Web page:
With seven picks on day three, Carolina attempted to balance offense and defense, taking three players on each side of the ball, and a long snapper to boot. In the fourth, they looked to replace the production of Mike Davis with Chuba Hubbard, of Oklahoma State. Hubbard, like Terrance Marshall Jr, opted out of the 2020 season part-way through, which skew his numbers somewhat. His 2019 season, however, was stellar. Over 2000 yards, 21 touchdowns, and a longest attempt of 91 yards, Hubbard is the definition of explosive. He’s unlikely to steal snaps from Christian McCaffrey, but he will make an intriguing relief option, as they look to maximize their franchise running back’s production:
The story of the day, however, belonged to Thomas Fletcher, of Alabama. As the sixth round wound to a close, the Panthers put a call into the Crimson Tide long snapper, to inform him he would be a Panther. The reaction to that call, from Fletcher, blew up online, as disbelief turned into sheer elation. Regardless of his role, he’ll be a fan favourite in Carolina early on.
One To Watch: Deonte Brown
Hailing from the National Champion Alabama Crimson Tide, Deonte Brown could prove to be a bit of a steal in the sixth round. The 6 foot 3, 364lb offensive guard started 24 games in Alabama, protecting both Mac Jones and Tua Tagovailoa in that time. Brown’s build immediately makes him a terrifying prospect for opposition defenders. That said, his relative lack of speed will make it difficult for the Panthers to truly get the best out of him on running downs.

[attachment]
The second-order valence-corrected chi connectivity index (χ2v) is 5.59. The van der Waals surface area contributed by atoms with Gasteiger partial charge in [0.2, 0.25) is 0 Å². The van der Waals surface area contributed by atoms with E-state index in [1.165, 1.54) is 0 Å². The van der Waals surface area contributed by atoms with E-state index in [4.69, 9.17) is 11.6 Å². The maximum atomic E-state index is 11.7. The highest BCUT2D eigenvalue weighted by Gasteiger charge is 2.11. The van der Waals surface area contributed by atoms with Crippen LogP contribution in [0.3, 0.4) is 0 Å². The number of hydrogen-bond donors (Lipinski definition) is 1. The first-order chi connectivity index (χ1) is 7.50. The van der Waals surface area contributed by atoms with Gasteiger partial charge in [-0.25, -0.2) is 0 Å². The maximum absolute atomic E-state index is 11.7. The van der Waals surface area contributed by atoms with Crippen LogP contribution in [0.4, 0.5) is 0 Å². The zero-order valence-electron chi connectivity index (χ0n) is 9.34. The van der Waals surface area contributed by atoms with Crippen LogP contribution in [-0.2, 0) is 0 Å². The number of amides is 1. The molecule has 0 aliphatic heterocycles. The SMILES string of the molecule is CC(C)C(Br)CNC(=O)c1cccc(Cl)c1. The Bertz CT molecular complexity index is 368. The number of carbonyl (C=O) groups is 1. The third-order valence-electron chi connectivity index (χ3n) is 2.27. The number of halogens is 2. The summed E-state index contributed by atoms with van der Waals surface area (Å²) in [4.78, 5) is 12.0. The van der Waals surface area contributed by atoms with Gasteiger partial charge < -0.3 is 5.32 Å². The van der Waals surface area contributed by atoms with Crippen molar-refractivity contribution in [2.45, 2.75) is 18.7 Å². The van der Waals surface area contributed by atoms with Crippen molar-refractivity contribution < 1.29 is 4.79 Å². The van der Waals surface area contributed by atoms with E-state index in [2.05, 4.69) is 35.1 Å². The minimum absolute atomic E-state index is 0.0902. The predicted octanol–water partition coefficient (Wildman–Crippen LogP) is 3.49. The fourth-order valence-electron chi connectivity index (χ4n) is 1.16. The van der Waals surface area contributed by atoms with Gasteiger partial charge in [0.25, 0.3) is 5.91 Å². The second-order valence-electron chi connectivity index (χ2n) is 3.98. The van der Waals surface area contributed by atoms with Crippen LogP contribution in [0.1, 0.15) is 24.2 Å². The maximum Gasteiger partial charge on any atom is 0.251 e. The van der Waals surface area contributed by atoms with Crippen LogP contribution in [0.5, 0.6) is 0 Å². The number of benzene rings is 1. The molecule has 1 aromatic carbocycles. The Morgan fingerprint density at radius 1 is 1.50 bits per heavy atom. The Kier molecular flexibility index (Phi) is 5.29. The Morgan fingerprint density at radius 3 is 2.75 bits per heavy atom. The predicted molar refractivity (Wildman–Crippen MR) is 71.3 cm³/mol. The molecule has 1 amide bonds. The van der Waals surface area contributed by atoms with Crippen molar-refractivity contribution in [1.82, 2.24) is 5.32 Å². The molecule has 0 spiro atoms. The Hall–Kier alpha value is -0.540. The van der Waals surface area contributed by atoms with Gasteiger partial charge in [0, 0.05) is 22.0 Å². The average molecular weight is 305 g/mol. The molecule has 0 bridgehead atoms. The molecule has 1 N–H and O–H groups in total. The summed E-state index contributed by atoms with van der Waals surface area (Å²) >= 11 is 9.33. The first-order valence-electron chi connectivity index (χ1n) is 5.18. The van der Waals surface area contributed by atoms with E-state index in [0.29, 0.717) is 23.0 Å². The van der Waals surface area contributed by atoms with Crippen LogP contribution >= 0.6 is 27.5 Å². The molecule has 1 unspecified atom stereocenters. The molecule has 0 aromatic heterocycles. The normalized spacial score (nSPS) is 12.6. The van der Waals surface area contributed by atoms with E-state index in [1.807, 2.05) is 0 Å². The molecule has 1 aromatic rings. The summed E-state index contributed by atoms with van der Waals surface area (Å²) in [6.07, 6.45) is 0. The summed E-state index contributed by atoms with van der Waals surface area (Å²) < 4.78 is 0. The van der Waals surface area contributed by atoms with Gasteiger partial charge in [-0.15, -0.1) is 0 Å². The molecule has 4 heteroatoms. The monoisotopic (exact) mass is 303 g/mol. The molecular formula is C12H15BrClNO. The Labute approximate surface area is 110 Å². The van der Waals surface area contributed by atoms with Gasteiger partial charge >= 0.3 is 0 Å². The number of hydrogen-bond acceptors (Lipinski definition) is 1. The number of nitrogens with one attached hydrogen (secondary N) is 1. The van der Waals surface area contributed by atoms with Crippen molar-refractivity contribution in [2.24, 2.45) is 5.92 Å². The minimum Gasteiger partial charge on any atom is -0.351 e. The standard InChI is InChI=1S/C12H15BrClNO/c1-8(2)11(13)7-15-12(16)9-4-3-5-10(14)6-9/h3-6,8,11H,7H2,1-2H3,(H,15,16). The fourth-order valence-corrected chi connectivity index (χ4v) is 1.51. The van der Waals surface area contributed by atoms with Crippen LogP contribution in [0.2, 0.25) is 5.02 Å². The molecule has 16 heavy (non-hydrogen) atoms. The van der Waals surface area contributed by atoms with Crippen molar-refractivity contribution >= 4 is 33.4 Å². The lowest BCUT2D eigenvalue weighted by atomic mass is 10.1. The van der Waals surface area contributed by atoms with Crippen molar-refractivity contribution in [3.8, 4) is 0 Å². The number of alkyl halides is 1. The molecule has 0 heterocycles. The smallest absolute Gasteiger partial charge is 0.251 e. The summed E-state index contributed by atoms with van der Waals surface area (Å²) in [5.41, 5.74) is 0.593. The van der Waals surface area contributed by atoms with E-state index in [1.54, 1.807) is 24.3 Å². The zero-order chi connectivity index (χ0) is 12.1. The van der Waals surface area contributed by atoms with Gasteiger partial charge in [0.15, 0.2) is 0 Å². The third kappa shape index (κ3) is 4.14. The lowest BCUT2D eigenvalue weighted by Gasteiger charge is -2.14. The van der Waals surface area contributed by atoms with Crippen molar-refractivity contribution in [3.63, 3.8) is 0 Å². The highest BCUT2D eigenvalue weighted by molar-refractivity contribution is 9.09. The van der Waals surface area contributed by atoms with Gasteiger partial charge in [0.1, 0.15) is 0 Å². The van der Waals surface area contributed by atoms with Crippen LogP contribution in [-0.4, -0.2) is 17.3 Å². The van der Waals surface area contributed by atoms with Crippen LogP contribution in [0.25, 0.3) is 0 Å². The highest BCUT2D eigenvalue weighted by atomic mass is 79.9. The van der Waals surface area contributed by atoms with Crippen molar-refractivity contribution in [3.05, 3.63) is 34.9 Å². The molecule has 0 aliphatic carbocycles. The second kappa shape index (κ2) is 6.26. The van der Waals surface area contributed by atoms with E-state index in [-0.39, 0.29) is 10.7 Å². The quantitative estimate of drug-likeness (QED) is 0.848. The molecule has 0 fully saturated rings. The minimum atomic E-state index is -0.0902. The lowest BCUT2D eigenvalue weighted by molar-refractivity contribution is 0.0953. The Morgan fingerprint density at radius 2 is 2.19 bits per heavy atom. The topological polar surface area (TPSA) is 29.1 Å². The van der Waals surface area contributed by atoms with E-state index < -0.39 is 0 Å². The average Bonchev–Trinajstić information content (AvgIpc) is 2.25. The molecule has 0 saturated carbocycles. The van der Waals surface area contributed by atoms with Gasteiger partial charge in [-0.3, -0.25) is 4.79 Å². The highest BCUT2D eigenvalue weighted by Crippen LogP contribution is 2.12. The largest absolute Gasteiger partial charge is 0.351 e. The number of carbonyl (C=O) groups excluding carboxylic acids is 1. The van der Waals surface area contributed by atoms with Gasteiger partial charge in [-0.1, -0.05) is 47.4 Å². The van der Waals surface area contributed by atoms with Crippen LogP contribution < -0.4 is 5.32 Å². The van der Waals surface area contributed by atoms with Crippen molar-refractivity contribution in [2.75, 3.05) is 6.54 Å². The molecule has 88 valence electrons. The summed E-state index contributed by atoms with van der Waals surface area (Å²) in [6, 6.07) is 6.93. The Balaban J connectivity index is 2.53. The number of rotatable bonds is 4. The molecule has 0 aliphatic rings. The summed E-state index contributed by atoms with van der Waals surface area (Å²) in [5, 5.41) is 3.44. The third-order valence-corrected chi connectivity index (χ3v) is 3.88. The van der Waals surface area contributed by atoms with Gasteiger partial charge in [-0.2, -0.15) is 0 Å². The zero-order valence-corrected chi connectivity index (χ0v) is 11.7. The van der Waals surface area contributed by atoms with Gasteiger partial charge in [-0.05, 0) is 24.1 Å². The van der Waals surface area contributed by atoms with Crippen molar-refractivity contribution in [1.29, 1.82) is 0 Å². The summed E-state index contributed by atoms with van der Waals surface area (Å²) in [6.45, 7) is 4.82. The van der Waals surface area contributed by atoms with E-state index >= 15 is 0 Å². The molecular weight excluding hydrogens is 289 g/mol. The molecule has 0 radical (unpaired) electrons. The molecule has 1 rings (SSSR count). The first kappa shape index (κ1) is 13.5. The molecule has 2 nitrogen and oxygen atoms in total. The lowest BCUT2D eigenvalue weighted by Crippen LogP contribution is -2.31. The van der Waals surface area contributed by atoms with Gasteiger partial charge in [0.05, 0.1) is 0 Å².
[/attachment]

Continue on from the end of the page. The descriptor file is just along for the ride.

With that said, however, Brown didn’t give up a single sack in his college career. That, in itself, is incredibly impressive. He’ll have some work to do to really hit his stride in the professional game. If he reaches his lofty ceiling, however, the Panthers could well have a solution to their soft interior.
|David Moore||IOL||Grambling State|
|Oscar Draguicevich||POS||Washington State|
The Panthers were a little more restrained in their UDFA haul, signing a total of six names. What’s interesting is that two of those names (David Moore of Grambling State and Paddy Fisher of Northwestern) were coached by the Panthers staff at the Senior Bowl in January. UDFAs are, at best, a shot in the dark. Any information Carolina may have gleaned from that experience would certainly be handy.
Coming away from the 2021 draft, the Carolina Panthers have everything in place to be a really exciting side this season. Jaycee Horn is likely to suffer the same growing pains you get from most rookie cornerbacks, though they’ll hope his outlook beyond this season is worth it. Their passing offense has been bolstered with the addition of Terrance Marshall Jr, who joins the already excellent pairing of DJ Moore and Robby Anderson. It even looks as if their offensive line, while not completely horrible in 2019, has been reinforced enough for them to make the most of Sam Darnold.
This group of players, in conjunction with their own group of free agents, should see them at least better their 5-11 record in 2020. The pieces are there for a sustained period of success, so long as Matt Rhule and company can put them together.